Cuisinart Food Processor

Cuisinart Food Processor

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  • Wattage: 720 watts.
  • 14-cup lexan work bowl.
  • Detachable disc stem.

Will a blender work as a food processor?

Blenders and food processors are designed to fulfill similar functions, yet they are frequently used in widely contrasting applications. Having one of each in your kitchen is a great option, but when that’s not an option, you can use them almost interchangeably for a variety of jobs. When you only get one blender, you can adjust the manner in which you use it to get a similar result as with a food processor.

  • Slow down the blending operation

Blenders usually work at a greater speed in comparison to most food processors, meaning that what you’re going on to create could be much smoother than you would like. In order to emulate the performance of a food processor, make sure you pulse the blender rather than blending it for an increased amount of time.

  • Stay away from the “liquefy” and “puree” modes

Blenders are usually used for preparing liquid drinks, chopping ice, or puréeing soups, whereas food processors are primarily used for mincing and blending.

  • Reduce the amount of liquid you use

Use the liquid economically, in the beginning at least. This will aid in replicating the effect of the food processor while not making the food too soupy. You can always increase the amount of liquid you add during the blending process to achieve a smoother outcome.


Avoid using the blender to grind, mince, or cut food. Whereas a food processor has various attachments capable of reaching various chop sizes, the blender only provides a cutting tool that is able to roughly chop or puree. Unless you have a food processor, you will need to chop, grate, or slice foods manually using a knife.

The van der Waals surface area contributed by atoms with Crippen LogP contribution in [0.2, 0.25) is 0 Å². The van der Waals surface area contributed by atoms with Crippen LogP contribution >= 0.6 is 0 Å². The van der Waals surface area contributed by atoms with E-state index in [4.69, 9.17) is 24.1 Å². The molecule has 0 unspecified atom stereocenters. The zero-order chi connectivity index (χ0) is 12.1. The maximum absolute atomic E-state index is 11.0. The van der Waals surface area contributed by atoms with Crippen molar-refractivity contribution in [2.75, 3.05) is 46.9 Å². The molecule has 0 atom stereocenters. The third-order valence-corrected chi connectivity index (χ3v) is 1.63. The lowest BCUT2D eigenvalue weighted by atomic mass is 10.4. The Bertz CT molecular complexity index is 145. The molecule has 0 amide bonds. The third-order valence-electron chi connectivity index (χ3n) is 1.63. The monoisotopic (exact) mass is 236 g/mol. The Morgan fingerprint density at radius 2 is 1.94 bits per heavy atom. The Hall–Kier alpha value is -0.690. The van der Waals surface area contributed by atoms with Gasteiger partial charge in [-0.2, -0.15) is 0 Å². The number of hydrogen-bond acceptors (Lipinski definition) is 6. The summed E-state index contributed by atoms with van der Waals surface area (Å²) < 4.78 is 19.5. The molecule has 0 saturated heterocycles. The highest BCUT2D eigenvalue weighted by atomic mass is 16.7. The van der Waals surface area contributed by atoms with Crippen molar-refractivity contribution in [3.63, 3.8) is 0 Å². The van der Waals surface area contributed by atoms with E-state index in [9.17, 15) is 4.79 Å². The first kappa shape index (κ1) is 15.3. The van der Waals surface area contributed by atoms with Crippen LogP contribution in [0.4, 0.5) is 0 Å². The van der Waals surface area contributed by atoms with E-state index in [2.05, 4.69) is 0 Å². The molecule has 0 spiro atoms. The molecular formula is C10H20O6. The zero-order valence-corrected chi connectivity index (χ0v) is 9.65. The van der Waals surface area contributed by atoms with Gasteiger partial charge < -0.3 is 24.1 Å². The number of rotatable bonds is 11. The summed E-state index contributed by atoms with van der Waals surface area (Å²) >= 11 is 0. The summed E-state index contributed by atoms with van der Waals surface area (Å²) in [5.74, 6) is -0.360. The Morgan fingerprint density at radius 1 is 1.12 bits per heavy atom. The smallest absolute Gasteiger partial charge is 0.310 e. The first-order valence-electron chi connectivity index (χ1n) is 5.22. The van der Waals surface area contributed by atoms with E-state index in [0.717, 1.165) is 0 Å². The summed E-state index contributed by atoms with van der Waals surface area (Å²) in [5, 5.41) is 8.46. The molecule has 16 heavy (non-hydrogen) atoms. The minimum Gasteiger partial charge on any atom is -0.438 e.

How to use an immersion blender?

As you start using a stick blender more and more, it will become one of your all-time favorites. If you have just got a hand blender or bought one yourself, find here the 6 greatest tips to get the best out of it.

1. Be sure to use the right size jar

The container you mix in really does matter if you are looking to achieve the best results from your immersion blender. When the height of the components you’re blending is not high enough, your blender can’t blend them very efficiently and you’ll receive a less-than-perfect outcome. You would like your ingredients to be a minimum of an inch lower than the blade. Therefore, for smaller quantities such as salad dressing, using a higher and thinner jar for blending is preferable to using a wider bowl.

2. Ensure that the blade is completely submerged all the time

Before you begin blending, be sure the blade is entirely submerged, if not, you’re quite possible to become thoroughly splattered by the thing you’re going to blend! You would like the blade to remain below the surface of what you are mixing the whole time you use the blender.

3. Be sure to begin at a slow rate of speed